During the second half of July, Zogby Research Services (ZRS) conducted a nation-wide face-to-face survey of 5042 Egyptian adults in an effort to learn how they were reacting to developments in the post-Tamarrud, post-Mursi era, as well as their assessment of the US-Egypt relationship. This survey was a follow-up to the ZRS poll of 5,029 Egyptian adults that had been completed in May.
What we found in the July poll is that Egyptian attitudes toward both their internal political situation and their relationship with the United States are conflicted and in flux.
Back in May, 82 per cent of all Egyptians told us that they had been hopeful at the time of the 2011 revolution. By May that hope had evaporated with only 36 per cent saying they were still hopeful about developments in their country. In the July survey, following Tamarrud and the deposing of President Mursi, the percentage of Egyptians who now say they feel hopeful has jumped to 68 per cent.
As we anticipated in May, however, Egyptians are not of one mind regarding the military intervention, with those who support the Islamic parties favouring restoring President Mursi to power, while those who support the Tamarrud movement and the secular parties maintaining that the military took the correct decision to depose Mursi on July 3rd.
Despite this division, a remarkable 93 per cent of all adults still retain confidence in the military, as an institution. This support for the military in July remains virtually unchanged from the findings in our May survey in which we found that the military had the confidence of 94 per cent of all Egyptians. This near unanimous level of support might be surprising given the drama that is currently unfolding in the streets of Cairo.
Also noteworthy is the degree to which the confidence in the military stands in contrast to the lack of confidence displayed in all of Egypt's political parties - none of which can claim the confidence of more than 30 per cent of the public. In fact, the only entity to earn the support of more than 30 per cent of Egyptians is the Tammarud movement, which has the confidence of 39 per cent of those polled.
Even with this strong support for the military, however, almost two-thirds of all Egyptians are in a "wait-and-see" mode as to whether the new interim government will fulfill its promise to deliver a new constitution and a more inclusive democracy in their country.
What the July survey further reveals is that Egyptians are deeply conflicted about the role played by the United States. President Obama, who had earned high marks among Egyptians following his "Address to the Muslim World" delivered at the University of Cairo in 2009, has now dropped to a 3 per cent positive rating. At the same time, confidence in the US is at 1 per cent.
Nevertheless, Egyptians are divided on the matter of how important it is for their country to have good relations with the United States with 48 per cent saying it is important and 51 per cent saying it is not important. Interestingly the only sub-group in which a majority agree that relations with the US are important are the supporters of the Tamarrud movement.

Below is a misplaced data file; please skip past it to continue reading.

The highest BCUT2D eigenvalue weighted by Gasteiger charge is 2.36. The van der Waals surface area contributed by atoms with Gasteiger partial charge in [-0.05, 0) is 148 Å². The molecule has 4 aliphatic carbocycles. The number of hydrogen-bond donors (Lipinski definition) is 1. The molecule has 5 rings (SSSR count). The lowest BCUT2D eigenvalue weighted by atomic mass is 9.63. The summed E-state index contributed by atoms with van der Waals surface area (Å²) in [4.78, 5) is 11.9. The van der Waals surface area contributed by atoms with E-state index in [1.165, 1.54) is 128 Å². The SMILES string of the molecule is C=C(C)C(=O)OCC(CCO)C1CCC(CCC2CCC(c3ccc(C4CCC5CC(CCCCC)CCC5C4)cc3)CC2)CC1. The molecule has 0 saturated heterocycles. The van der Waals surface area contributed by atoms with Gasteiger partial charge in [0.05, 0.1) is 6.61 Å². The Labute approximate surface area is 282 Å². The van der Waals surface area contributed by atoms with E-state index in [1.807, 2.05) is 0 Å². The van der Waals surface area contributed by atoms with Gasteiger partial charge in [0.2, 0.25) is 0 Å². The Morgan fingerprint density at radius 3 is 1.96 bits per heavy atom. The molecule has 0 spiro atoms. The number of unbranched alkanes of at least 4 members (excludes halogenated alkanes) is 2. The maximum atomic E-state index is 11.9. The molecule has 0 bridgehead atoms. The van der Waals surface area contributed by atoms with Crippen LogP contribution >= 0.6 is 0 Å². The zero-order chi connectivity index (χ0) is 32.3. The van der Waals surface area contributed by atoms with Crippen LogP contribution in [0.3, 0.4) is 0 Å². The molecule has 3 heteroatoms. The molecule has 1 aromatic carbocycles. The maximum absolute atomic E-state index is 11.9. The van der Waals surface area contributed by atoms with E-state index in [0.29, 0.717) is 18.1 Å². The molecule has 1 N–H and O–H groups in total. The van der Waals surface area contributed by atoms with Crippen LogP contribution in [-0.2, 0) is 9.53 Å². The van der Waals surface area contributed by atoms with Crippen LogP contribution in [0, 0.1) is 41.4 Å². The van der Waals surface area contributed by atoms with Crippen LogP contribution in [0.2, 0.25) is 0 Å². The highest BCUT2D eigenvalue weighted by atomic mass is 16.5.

Two-thirds of all Egyptians feel that the US was too supportive of Mursi. And more than 8 in 10 feel that "Egypt was harmed by the US policy of support for Mursi". When asked about their reactions to the calls by some American politicians to "suspend US aid until there is a legitimately elected government in Egypt", 18 per cent respond that "it makes me happy", 24 per cent say "it makes me angry", but 56 per cent say they "don't care, because Egypt doesn't need US aid".
The reason for this negative attitude can be found in the responses given to the question: "Who has most benefited from the billions of dollars of US assistance to Egypt?" Only 24 per cent agree that either the Egyptian people or military have been the prime beneficiaries, while 21 per cent say it is the US and 48 per cent say that it is Israel that has benefited most from the post- Camp David US aid to Egypt.
One of the more revealing findings in the poll comes in the responses to the question "to what extent do you feel that the United States understands Egypt and the Egyptian people?" Only 36 per cent agree that the US has some understanding, while 62 per cent say that the US has little or no understanding of Egypt and its people.
These results make clear the profound challenges facing both the Egyptian military and the United States in this critical period of Egypt's history. Regardless of the strong support it currently retains, the military establishment must deliver on its promise to restore order and to help to create a more inclusive political order with a new constitution and elections. This is what is what the public expects. Failure to deliver could have negative consequences.
For its part, the US needs to understand that its role in Egypt has been seriously compromised by its past behaviour. Especially in this extraordinarily volatile period, Egyptians do not have a favourable view of interference by the US in what they feel are critical decisions they must make about the future direction of their country.
Threats to suspend assistance ring false or hollow, especially when they are delivered by politicians whose motives are suspect since they are not seen as having been friendly to Egypt or to concerns shared by most Egyptians.
The author is the president of Arab American Institute. All views and opinions expressed in the article are solely those of the author and do not reflect those of Times of Oman.